The original concept of the newspaper included seamless merging of blog content. In reality, very little original blog content was included -- and that process was far from from seamless.
The worst part of the way BostonNOW designed the blog content was that they required all blogs to be created on their website, rather than through a hyperlinking method to the blog's own website. All that blog content across the web couldn't be used unless the blogger created a duplicate blog over at BostonNOW. With the paper's demise, people who created blogs from scratch on the paper's website (yeah, both of those guys), may now risk losing all their old content. I once, nonetheless, created a blog there using their useful tool -- a single button that would import all of the postings from an existing blogger blog elsewhere on the web -- but haven't bothered with that parallel blog ever since.
My first experience with a BostonNOW reporter wasn't awful. He was writing a story duplicating my blog post on possible alternative uses for three houses now owned by Boston College. Why couldn't they just run my blog post instead? Wasn't that the idea for the newspaper's blog content? Also, since they were reporting on the possibly historic nature of the houses, why couldn't they look up that they are all three listed on the National Register of Historic Places? Anyway, the experience could've been worse.
The newspaper carries a high opinion of itself, as evidenced by its press release posted over at the Boston Phoenix's "Media Log" blog:
BostonNOW’s editorial content, especially its strong local reporting, has been picked up dozens of times by Boston’s paid dailies and TV outlets. The Economist magazine lauded BostonNOW in January as one of the finest free dailies in the United States.I'm not sure the paper's readers -- or those who went to great lengths to avoid being the paper's readers -- would necessarily agree, nor would their vocal critics. To their credit, though, BostonNOW did get the story of the how the MBTA is broke before the Boston Globe did. To their detriment, they ran the story of Senator Barack Obama maybe defeating Senator Hillary Clinton the day after the New Hampshire Democratic primary.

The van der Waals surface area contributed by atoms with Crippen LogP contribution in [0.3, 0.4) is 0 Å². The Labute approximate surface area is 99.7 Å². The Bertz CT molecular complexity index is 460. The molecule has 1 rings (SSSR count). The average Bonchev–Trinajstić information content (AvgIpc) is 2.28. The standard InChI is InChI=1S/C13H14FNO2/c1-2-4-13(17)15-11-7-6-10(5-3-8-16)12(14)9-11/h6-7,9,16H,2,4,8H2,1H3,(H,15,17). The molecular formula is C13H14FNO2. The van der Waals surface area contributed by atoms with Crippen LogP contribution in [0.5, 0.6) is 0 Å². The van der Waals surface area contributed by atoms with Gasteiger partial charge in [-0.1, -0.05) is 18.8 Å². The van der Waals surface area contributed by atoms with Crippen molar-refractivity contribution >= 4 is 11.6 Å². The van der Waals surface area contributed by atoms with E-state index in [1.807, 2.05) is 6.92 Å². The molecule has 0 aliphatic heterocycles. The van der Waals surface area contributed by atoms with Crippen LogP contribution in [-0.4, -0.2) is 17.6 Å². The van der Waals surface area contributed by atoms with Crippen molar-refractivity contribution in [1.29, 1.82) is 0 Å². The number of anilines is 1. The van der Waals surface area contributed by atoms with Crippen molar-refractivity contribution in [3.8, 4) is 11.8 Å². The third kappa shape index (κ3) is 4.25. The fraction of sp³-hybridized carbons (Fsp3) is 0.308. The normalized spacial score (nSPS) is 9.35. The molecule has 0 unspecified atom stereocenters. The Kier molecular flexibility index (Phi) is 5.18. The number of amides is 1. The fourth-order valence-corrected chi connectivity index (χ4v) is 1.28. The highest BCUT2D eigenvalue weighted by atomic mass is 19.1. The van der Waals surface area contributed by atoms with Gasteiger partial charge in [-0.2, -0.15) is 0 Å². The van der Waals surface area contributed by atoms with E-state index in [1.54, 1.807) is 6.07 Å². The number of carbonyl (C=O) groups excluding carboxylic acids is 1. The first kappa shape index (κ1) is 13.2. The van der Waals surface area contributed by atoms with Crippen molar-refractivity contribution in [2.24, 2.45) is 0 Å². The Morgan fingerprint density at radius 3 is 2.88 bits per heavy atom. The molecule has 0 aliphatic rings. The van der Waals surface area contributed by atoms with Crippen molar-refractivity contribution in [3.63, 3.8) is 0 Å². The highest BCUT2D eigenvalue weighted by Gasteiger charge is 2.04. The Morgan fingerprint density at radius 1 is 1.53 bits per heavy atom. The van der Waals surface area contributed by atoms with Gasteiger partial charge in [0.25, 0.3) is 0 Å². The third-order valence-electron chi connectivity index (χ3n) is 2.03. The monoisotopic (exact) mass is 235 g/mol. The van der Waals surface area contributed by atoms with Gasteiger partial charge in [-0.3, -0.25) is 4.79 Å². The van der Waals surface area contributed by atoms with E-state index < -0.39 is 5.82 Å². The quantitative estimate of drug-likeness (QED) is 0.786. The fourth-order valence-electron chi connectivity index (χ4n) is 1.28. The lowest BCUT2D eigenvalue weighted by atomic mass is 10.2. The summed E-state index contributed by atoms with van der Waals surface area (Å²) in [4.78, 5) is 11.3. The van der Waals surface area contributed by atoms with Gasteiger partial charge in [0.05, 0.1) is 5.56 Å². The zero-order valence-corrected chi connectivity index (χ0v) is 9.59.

The reason for the paper folding? The owners are in Iceland and have been suffering from a collapsing Icelandic currency relative to the U.S. dollar -- which itself has been collapsing relative to the euro. In short, a krona fire sale on Iceland. I wonder if anyone will produce a kronology of the kollapse? Clearly prone to hyperbole, the paper's press release claims that the Icelandic krona has "has declined over 20% against the dollar since January." Looking at the Wall Street Journal's numbers, however, it looks more like a 15.5% decline to me. (Alternatively stated, the dollar has increased in value by 18.3% relative to the kronar.) Close enough?
Even though it's a free daily, a hard copy of today's paper might actually be worth something on Ebay -- in dollars, not krona, of course.
Best headlines -- although they miss the U/L case for the newspaper's name:
UniversalHub: "Call It Boston Then"
Boston Phoenix Media Log: "Boston Now Is Boston Then"
BostonNOW Hard Hitting Stories Yet to be Written
The online version of BostonNOW has been -- for several months! -- looking for citizen journalists to earn $16 to 40 writing a story for the free daily paper. Here's their ad:
Hmmmm... I wonder. Is March 3rd one of the "best dates"? October 22nd? Or is John Smith the best date? Jane Doe? Maybe they should look at the Phoenix's classifieds?
Oh, I get it now. They mean where to go on a date! Damn, I'm stupid.